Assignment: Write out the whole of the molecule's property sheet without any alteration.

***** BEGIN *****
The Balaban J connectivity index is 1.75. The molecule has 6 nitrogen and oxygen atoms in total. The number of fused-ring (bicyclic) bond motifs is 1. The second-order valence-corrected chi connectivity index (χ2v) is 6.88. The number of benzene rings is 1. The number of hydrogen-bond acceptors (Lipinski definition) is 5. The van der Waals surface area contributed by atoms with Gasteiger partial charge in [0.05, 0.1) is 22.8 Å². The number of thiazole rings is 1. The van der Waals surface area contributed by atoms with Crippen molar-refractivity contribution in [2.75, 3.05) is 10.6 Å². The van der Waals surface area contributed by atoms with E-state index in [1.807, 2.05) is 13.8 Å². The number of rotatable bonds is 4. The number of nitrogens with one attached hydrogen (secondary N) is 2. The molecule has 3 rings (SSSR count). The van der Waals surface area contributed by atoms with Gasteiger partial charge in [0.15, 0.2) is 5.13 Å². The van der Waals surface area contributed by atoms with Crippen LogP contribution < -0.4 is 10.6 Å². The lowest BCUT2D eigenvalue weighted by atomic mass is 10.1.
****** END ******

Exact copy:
The Balaban J connectivity index is 1.75. The molecule has 6 nitrogen and oxygen atoms in total. The number of fused-ring (bicyclic) bond motifs is 1. The second-order valence-corrected chi connectivity index (χ2v) is 6.88. The number of benzene rings is 1. The number of hydrogen-bond acceptors (Lipinski definition) is 5. The van der Waals surface area contributed by atoms with Gasteiger partial charge in [0.05, 0.1) is 22.8 Å². The number of thiazole rings is 1. The van der Waals surface area contributed by atoms with Crippen molar-refractivity contribution in [2.75, 3.05) is 10.6 Å². The van der Waals surface area contributed by atoms with E-state index in [1.807, 2.05) is 13.8 Å². The number of rotatable bonds is 4. The number of nitrogens with one attached hydrogen (secondary N) is 2. The molecule has 3 rings (SSSR count). The van der Waals surface area contributed by atoms with Gasteiger partial charge in [0.15, 0.2) is 5.13 Å². The van der Waals surface area contributed by atoms with Crippen LogP contribution < -0.4 is 10.6 Å². The lowest BCUT2D eigenvalue weighted by atomic mass is 10.1.